US: Coca-Cola Co. counters Colombia claims
The Coca-Cola Co. has come out fighting against what it calls "false and inflammatory" allegations by the International Brotherhood of Teamsters. The company has said that it is "greatly disappointed and offended" by the allegations made yesterday (7 February).
In a statement, the Teamsters said that delegates to the Teamsters Brewery and Soft Drink Workers Conference had unanimously endorsed a resolution authorising its leadership to seek a just resolution of the dispute between Coke and student, labour and human rights groups, "in response to (protests against) human rights violations at Coca-Cola bottling facilities in Colombia and around the world."
"Our union brothers and sisters at Coca-Cola bottling facilities in Colombia have been threatened, kidnapped, tortured and murdered," said Jim Hoffa, Teamsters general president. "It's long past time for Coca-Cola to negotiate a global human rights agreement that will protect the rights and safety of workers who produce, package and distribute Coca-Cola products."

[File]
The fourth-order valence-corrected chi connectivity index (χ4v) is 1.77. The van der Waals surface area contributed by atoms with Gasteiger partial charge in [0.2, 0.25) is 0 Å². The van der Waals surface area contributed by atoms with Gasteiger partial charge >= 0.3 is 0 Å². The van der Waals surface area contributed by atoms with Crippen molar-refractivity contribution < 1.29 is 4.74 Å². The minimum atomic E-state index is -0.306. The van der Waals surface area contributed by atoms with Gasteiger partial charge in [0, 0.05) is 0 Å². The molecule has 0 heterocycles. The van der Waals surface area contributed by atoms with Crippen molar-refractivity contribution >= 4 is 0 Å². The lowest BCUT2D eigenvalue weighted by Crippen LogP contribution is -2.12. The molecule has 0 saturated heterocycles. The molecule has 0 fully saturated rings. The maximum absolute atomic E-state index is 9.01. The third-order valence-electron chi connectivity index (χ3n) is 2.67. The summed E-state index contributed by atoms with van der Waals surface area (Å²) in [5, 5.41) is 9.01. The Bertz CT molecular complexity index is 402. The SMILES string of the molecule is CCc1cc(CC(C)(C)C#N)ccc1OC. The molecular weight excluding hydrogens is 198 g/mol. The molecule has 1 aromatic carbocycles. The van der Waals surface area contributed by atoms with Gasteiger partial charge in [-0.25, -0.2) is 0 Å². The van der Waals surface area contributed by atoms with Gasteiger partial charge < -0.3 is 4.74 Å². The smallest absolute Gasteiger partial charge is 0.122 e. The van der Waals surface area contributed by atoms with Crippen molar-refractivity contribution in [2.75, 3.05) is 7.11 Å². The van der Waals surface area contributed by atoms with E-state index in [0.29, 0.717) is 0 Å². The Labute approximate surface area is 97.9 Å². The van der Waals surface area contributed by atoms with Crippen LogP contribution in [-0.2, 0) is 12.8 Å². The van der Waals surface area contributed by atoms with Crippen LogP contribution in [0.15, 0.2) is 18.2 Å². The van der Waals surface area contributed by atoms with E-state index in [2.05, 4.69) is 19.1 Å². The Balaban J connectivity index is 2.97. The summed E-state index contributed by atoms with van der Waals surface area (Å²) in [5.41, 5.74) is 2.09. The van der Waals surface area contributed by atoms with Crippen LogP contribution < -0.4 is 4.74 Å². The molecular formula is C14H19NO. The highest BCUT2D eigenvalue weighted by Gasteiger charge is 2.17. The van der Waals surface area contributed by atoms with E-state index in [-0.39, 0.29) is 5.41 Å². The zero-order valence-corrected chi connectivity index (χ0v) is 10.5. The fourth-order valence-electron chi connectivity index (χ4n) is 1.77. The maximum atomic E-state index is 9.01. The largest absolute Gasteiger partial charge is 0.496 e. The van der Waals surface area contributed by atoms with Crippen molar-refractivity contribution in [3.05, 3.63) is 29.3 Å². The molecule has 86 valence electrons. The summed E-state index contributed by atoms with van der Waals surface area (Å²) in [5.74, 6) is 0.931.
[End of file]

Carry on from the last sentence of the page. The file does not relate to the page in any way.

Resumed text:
Conference director and Teamster international vice president, Jack Cipriani, said Coca-Cola's labour abuses in the US includes harassment, intimidation, discrimination and retaliation at CCE facilities as well as at Odwalla and Minute Maid operations - both wholly-owned by the Coke.
"I would stand our company's labour relations practices alongside any other company on the planet," countered Ed Potter, director of global labour relations for Coke, yesterday. "These unjustified attacks do a disservice to the men and women of Coca-Cola, they mislead the public and impede progress for workers' rights worldwide."
The company pointed to two different judicial inquiries in Colombia, which, it said, have found no evidence to support allegations that bottler management there conspired to intimidate or threaten trade unionists.
Late last month, Coke said that it was "facilitating the design and development of another credible, objective and impartial independent third party assessment in Colombia during the first quarter of 2006. The assessment will involve international labour organisations and non- governmental organisations and will be conducted with the cooperation of its Colombian bottling partners," the company said.
"I am unaware of the Teamsters ever being involved in productive discussions addressing the issues facing Colombian workers. It is clear that the Teamsters know nothing about our operations in Colombia," said Potter. "These irresponsible accusations do a disservice to their own membership."
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